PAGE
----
Scalford (Ancient Village / Settlement / Misc. Earthwork)

About two miles to the West of Kirkby Lonsdale, and about a quarter of a mile off the A65, lay the remains of a large Romano, British settlement. Easily accessible from the nearby road, the public footpath runs right alongside the remains, affording good views right around the earthworks that survive today.

As you approach the remains from the nearby road, the earthen bank that encircles the settlement can be clearly seen. It consists of a bank that runs nearly the full circumference of the settlement, that is, in some places, around a foot high. At one point, for about ten metres, the bank is topped with limestone boulders, possibly original. In the centre of the remains, more earthen banks can clearly be seen, possibly marking the remains of buildings and further enclosures.

The site is well protected. It sits at the highest point for a few miles around, with flat land to the South. To the East and North, the settlement is protected by natural limestone escarpments, and to the West, the land drops away. It's easy to see why this spot must have been chosen as a place to settle.

All in all a great site to visit, and readily accessible from the nearby road.

Levens Brow Earthworks (Enclosure)

Travelling West on the A590, and taking the turning to Levens onto the A6, will take you right past the intriguing earthworks at Levens Brow.

The remains of this site lay on the left hand side of the road, at the peak of a small hill now crowned with a single hawthorne tree.

There has been some confusion in the past as to whether or not the earthworks were of any archeological value, with some commentators saying that they were nothing more than the remains of recent gravel quarry. However, human remains have been found in the area, along with lithic scatter, the remains of worked flints for example, and it's now thought likely that the site's builders merely took advantage of a naturally occuring glacial deposit mound.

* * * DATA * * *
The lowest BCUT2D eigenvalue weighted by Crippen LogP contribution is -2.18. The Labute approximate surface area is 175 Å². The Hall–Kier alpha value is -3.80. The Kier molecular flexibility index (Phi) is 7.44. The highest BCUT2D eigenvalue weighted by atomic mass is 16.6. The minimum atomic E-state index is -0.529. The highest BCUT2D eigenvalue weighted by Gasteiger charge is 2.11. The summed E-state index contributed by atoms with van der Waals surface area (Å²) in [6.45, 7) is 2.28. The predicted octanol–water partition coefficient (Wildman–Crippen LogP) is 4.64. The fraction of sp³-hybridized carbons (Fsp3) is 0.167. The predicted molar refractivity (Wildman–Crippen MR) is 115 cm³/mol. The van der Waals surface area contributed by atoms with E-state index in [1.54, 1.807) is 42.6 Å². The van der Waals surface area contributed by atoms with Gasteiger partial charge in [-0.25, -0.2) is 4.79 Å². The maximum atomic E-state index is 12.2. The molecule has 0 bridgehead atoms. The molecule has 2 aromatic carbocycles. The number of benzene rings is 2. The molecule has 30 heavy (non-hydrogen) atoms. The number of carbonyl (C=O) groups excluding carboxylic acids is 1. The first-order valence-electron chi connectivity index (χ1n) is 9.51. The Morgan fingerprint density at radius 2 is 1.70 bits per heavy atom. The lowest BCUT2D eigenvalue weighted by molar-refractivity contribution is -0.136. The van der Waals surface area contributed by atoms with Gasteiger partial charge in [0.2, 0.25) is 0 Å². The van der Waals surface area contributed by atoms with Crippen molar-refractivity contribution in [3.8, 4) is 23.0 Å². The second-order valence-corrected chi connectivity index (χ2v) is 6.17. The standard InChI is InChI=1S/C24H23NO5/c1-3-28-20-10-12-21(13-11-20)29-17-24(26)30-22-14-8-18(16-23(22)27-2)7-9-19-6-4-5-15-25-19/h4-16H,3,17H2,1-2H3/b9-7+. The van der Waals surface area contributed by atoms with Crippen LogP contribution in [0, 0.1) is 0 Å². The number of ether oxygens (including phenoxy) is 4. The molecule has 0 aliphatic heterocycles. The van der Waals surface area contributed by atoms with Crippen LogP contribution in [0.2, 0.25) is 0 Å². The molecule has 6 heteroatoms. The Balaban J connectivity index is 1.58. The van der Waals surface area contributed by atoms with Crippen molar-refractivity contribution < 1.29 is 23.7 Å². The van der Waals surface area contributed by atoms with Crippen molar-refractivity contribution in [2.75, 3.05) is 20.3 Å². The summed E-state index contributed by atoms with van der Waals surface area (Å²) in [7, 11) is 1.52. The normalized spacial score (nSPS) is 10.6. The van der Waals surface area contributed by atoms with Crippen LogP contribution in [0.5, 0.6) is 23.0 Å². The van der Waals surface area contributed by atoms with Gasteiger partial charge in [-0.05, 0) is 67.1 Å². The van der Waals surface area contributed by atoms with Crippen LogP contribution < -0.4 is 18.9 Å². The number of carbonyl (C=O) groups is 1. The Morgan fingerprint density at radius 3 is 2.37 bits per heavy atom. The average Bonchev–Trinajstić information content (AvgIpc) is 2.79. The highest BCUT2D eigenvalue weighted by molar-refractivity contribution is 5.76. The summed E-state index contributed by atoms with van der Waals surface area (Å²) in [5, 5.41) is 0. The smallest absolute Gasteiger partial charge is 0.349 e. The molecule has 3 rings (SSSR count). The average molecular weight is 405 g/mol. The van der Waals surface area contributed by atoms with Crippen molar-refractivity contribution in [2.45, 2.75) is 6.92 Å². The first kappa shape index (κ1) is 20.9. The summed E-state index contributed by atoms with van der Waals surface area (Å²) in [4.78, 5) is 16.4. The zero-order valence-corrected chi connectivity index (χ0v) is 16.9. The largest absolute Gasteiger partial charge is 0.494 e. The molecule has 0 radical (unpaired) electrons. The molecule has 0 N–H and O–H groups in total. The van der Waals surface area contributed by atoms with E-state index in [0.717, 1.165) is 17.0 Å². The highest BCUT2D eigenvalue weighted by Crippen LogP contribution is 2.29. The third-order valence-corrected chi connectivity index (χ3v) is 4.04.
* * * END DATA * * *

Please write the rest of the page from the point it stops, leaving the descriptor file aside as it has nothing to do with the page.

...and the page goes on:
The site is a nicely formed scooped enclosure, comprising of an earthen bank which runs nearly the full circumference of the top of the mound and stands to a height of around a foot in places, and the remains of a possible ditch to the East of the earthworks. There's no doubt that the site has been damaged by recent attention, specifically in its use as a deposit for household waste!

A nearby glacial morain was found to contain a human burial, and field walks done in nearby fields, turned up axe heads and other flint tools. It's therefore quite likely that the whole area, extending right down the lands now occupied by Levens Hall, were active well before the medieval hall was built.

It is nearly impossible to gain access to this site, due to the lack of gates on the East side of the road, and the high hedges growing on high field banks. A little scrambling is therefore required to access this area.......but don't get caught!

Low Moor (Long Barrow)

This site is allegedly a Neolithic Long cairn or Barrow. It is easily accessable just off the A6 about two miles South of Clifton. The site is around a 100 metres long and ranges from around 12 to 25 metres wide. At its highest point, I would say it is nearly 4 metres high at its highest point. The barrow runs parallel with the road to Newtown on a West East axis.

Documentation on the net states that it was first 'noticed' in around 1933, and investigated in 1938, when it was identified as a burial cairn. There seems to be some argument that this is little more than a spoil heap, perhaps from the building of the A6 or the M6.

It's strange to note that a map of 1863 makes no mention of the barrow.

It's quite an impressive site, easily visible in the surrounding landscape....and certainly not alone....there are numerous other sites within easy reach.

Croglam Castle (Hillfort)

Croglam Castle is one of those strange sites....everyone tells you how great it is, how well defined it is....but when you get there, you can't help feel a little disappointed. Whilst the walk to the summit is great, the fort itself hasn't stood the test of time very well, and any earthworks are well worn and built on. Worth a visit if not just for the views.

Castle Stead (Hillfort)

Not readily identifiable as a hill fort, although it's clearly marked as such on many maps. The summit of the fort is slightly scooped and there's a trig point situated up there. Apparently there are small holes in the lime stone at the foot of the earthworks each side of the summit, allegedly to collect rainwater, although these weren't visible at my last visit. It's clear to see why this would have been chosen as the site for a fort. You get good clear views in all directions, with a good water supply about four hundred yards down in the valley.